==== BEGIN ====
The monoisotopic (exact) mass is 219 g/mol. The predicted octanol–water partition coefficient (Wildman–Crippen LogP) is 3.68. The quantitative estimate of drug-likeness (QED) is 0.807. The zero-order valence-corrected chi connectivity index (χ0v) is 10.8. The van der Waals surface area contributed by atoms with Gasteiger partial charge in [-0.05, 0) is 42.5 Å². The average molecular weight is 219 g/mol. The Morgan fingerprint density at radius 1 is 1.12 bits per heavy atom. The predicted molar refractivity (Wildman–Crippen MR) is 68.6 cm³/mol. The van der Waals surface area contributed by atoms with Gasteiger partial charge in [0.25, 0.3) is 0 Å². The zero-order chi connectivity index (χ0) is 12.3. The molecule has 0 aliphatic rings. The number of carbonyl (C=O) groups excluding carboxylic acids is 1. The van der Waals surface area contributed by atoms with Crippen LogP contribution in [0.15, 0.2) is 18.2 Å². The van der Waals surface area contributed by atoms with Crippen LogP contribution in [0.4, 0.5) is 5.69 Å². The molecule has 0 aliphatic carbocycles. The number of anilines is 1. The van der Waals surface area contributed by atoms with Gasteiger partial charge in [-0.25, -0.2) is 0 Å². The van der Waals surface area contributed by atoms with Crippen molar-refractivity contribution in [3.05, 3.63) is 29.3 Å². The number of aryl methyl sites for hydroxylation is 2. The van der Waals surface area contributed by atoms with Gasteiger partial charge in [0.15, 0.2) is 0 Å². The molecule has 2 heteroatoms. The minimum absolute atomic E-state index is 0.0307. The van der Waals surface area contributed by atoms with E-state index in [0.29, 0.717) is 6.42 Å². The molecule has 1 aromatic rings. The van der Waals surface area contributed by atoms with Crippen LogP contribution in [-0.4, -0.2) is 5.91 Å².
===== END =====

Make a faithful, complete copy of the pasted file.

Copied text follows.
The monoisotopic (exact) mass is 219 g/mol. The predicted octanol–water partition coefficient (Wildman–Crippen LogP) is 3.68. The quantitative estimate of drug-likeness (QED) is 0.807. The zero-order valence-corrected chi connectivity index (χ0v) is 10.8. The van der Waals surface area contributed by atoms with Gasteiger partial charge in [-0.05, 0) is 42.5 Å². The average molecular weight is 219 g/mol. The Morgan fingerprint density at radius 1 is 1.12 bits per heavy atom. The predicted molar refractivity (Wildman–Crippen MR) is 68.6 cm³/mol. The van der Waals surface area contributed by atoms with Gasteiger partial charge in [0.25, 0.3) is 0 Å². The zero-order chi connectivity index (χ0) is 12.3. The molecule has 0 aliphatic rings. The number of carbonyl (C=O) groups excluding carboxylic acids is 1. The van der Waals surface area contributed by atoms with Crippen LogP contribution in [0.15, 0.2) is 18.2 Å². The van der Waals surface area contributed by atoms with Crippen LogP contribution in [0.4, 0.5) is 5.69 Å². The molecule has 0 aliphatic carbocycles. The number of anilines is 1. The van der Waals surface area contributed by atoms with Gasteiger partial charge in [-0.25, -0.2) is 0 Å². The van der Waals surface area contributed by atoms with Crippen molar-refractivity contribution in [3.05, 3.63) is 29.3 Å². The number of aryl methyl sites for hydroxylation is 2. The van der Waals surface area contributed by atoms with Gasteiger partial charge in [0.15, 0.2) is 0 Å². The molecule has 2 heteroatoms. The minimum absolute atomic E-state index is 0.0307. The van der Waals surface area contributed by atoms with E-state index in [0.29, 0.717) is 6.42 Å². The molecule has 1 aromatic rings. The van der Waals surface area contributed by atoms with Crippen LogP contribution in [-0.4, -0.2) is 5.91 Å².